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The Desert Waiting Room: God's Ultimate Training Academy

Updated on October 1, 2012

Whether you get thrown into the wilderness for forty years, or sold into slavery in Egypt, or left to contemplate life while undergoing chemotherapy, or forced to work in a difficult job, or anything and everything that causes you to persevere and wait, God does his best work on our character and heart in this simple act of delay.

Why is it the best training ground for spiritual growth? It’s pretty simple. You have nowhere to turn to but heaven. Yes, some turn to the TV, computer games, shopping, and other distractions. The wise turn to God.

It amazes me how easy we get caught up in distractions and forget to seek our Maker. Days fritter away with meaningless activities like surfing the web, watching people eat bizarre foods, viewing someone hit a white ball into a hole, or slinging angry feathered creatures into a bevy of grunting pigs. It’s meaningless activity but somehow we gravitate toward the mundane. We gravitate towards useless things.

Others fill their lives with wall-to-wall activity. I call these people the high achievers or low perceivers of spiritual things. It’s how you look at it. They can’t seem to rest. They answer e-mails all day, work late at night, eat their granola while running on the treadmill, enroll their kids in fifteen million things, and always read how to improve books before they go to sleep. Their time with God is saying grace at meal times or spouting the emergency prayer when someone is sick. These things are not bad in themselves, but if it is the extent of someone’s spirituality, then, sad to say, it’s really shallow religion, not real Christianity.

Many Christians swim in these murky, turbulent waters. God has the perfect rescue line: the waiting room or desert. Don’t despise it. Embrace it. Drink deeply from it.

Let’s take Moses as a good example. He took a big swig of the desert, forty years of forty-proof liquor to be exact. It’s the type of spirit that would make you grimace in pain while chugging it down and while eliminating it in the morning. You know what I mean.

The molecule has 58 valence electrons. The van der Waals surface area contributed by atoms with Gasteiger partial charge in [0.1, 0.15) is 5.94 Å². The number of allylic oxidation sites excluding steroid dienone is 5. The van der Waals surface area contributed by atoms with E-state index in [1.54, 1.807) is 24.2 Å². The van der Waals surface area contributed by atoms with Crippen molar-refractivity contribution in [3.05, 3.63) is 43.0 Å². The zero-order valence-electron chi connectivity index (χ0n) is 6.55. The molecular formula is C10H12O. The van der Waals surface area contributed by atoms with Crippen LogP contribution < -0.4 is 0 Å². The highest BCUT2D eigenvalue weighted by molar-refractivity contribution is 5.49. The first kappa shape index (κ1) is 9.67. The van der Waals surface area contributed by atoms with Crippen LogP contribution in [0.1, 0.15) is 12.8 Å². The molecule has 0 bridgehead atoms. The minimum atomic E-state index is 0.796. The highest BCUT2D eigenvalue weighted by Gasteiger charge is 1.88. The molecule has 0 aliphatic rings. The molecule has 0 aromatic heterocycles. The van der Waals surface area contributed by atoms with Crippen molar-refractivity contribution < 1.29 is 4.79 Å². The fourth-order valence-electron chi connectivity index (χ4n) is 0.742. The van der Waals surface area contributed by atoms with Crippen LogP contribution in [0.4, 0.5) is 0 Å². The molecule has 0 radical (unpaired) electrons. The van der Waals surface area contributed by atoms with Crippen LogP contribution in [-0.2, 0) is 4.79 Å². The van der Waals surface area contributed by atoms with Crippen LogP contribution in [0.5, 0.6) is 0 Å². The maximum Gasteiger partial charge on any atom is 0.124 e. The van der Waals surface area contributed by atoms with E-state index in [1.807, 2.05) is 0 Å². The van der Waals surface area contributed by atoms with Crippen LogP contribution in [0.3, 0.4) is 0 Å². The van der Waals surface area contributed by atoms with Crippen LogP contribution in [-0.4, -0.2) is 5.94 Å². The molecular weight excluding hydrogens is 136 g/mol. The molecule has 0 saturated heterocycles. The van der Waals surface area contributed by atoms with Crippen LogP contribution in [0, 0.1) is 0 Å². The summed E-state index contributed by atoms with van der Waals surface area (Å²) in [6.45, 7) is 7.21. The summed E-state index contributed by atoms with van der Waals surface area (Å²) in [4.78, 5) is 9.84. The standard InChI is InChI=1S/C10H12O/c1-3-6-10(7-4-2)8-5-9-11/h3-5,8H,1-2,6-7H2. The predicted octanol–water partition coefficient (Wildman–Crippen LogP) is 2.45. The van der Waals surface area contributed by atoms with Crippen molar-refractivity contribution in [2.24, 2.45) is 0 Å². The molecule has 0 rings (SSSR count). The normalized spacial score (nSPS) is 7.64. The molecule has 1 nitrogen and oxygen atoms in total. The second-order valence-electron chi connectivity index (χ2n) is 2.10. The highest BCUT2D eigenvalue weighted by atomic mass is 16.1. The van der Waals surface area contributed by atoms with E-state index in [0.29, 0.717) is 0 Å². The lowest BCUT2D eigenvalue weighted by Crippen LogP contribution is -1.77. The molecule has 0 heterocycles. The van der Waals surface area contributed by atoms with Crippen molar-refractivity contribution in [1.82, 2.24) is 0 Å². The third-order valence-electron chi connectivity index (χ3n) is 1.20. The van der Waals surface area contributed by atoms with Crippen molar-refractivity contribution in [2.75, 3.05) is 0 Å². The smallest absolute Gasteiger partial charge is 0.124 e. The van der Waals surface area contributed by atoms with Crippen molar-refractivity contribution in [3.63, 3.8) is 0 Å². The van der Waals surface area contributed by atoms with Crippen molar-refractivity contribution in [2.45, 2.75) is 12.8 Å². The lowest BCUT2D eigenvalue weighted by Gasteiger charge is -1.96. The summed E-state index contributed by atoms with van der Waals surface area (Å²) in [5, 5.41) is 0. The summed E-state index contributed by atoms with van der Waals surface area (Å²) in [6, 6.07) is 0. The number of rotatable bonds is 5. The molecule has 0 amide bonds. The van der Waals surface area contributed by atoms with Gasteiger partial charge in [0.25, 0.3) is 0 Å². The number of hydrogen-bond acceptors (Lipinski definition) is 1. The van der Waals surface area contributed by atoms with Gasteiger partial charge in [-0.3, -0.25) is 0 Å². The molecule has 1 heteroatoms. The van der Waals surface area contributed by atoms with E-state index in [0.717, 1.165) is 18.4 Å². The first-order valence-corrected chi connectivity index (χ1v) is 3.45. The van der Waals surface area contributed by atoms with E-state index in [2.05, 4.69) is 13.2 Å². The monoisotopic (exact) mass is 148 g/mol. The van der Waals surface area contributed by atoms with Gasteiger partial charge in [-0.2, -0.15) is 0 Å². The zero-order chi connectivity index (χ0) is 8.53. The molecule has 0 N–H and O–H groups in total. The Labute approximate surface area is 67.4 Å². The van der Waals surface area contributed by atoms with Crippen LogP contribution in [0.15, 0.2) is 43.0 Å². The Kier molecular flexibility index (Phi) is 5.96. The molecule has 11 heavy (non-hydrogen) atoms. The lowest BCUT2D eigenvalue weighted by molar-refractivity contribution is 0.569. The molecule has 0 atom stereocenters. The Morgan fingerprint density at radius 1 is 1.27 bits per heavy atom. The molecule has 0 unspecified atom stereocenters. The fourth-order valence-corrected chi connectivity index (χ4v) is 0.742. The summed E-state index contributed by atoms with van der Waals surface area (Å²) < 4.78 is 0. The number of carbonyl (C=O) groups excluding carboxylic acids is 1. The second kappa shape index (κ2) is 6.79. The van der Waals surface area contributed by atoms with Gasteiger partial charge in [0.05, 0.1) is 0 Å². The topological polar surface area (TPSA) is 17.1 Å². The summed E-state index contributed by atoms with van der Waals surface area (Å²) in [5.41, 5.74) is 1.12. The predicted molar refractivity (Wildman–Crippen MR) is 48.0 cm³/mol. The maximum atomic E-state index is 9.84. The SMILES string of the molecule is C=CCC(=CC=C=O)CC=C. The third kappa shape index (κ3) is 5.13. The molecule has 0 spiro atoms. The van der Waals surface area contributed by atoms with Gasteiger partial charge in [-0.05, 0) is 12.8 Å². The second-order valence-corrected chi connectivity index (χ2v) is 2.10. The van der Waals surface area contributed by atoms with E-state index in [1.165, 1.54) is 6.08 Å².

He entered the land of scorpion and sand an accomplished leader trained in all the arts of Egypt. By the time God tapped him for service he was reduced to a blubbering wimp, scared of his own shadow, content to live out the rest of his life with sheep.

You would think that if you were talking to the creator of the universe, God, Jehovah, Yahweh, the guy that engineered existence, then saying no to his requests would be stupid. That’s how broken he was. He didn’t believe in himself anymore. He was saying no to The-Guy-Upstairs. The dude was confused.

Well, to make a long story short, God got angry and Moses wisely changed his mind. “Good move, Moses.” He agreed to go to Egypt with another gum smacking, AARP, octogenarian, who agreed to be his mouthpiece. They must have been a peculiar sight in the court of Pharoah. No wonder Ra on earth did not take these two senior citizens very seriously. He wasn’t going to lose to two burnt out shells. He wasn’t going to bow to two old farts.

Moses’ forty years definitely melted him down and caused him to rely completely on God. His brokenness eventually allowed God to break pharaoh. Humility beats pride all of the time. Moses just had to obey and God would do the rest. Moses flowed with The Father.

I do not want to be too hard on the man because his task was daunting. It would be the equivalent of going to the President of China and asking him to lay down Communism and allow the Chinese people to have a freely elected Democratic government. To even think of attempting such a gargantuan feat would be an act of sheer lunacy. Yet, God asked Moses to do the impossible. He asked him because Moses drank the desert. He drank God. The Israelites eventually said ‘bye-bye’ to Egypt because of Moses’ leadership. The desert did its good and abiding work on the man of God.

As you can see, the waiting room does a world of good for those who take up the challenge to wait. It’s just that while going through this insanity, there are times when you want to run into the middle of Kalaukaua Avenue (a street in Waikiki) and scream your head off. Most of the time cooler emotions prevail and you do productive things like reflect on life with God.

I began to look back at my sojourn with God. I reminisced on my conversion at a Southern Baptist church in my neighborhood of Honolulu. I always chuckle at the thought of God using a predominantly white, southern speaking, sweet tea, ‘hi y’all doing’, kind of church, to lead a Portuguese, Hawaiian, Chinese, Japanese man to himself. They loved Jesus. They loved evangelism. They loved me.

I got saved during their annual revival month. For some reason they chose March as revival month; a time when God would supposedly pour out his Spirit on thirsty souls. They must have prayed because I chose to ride my bike to church without anyone asking me to come. I just decided I needed God. The Spirit was definitely poured out on my little house on sleepy Kaumakani Street. He drew me to church.

I listened to the messages and received Jesus two weeks later. My journey as a Christian began in earnest. God started to the great work of refinement.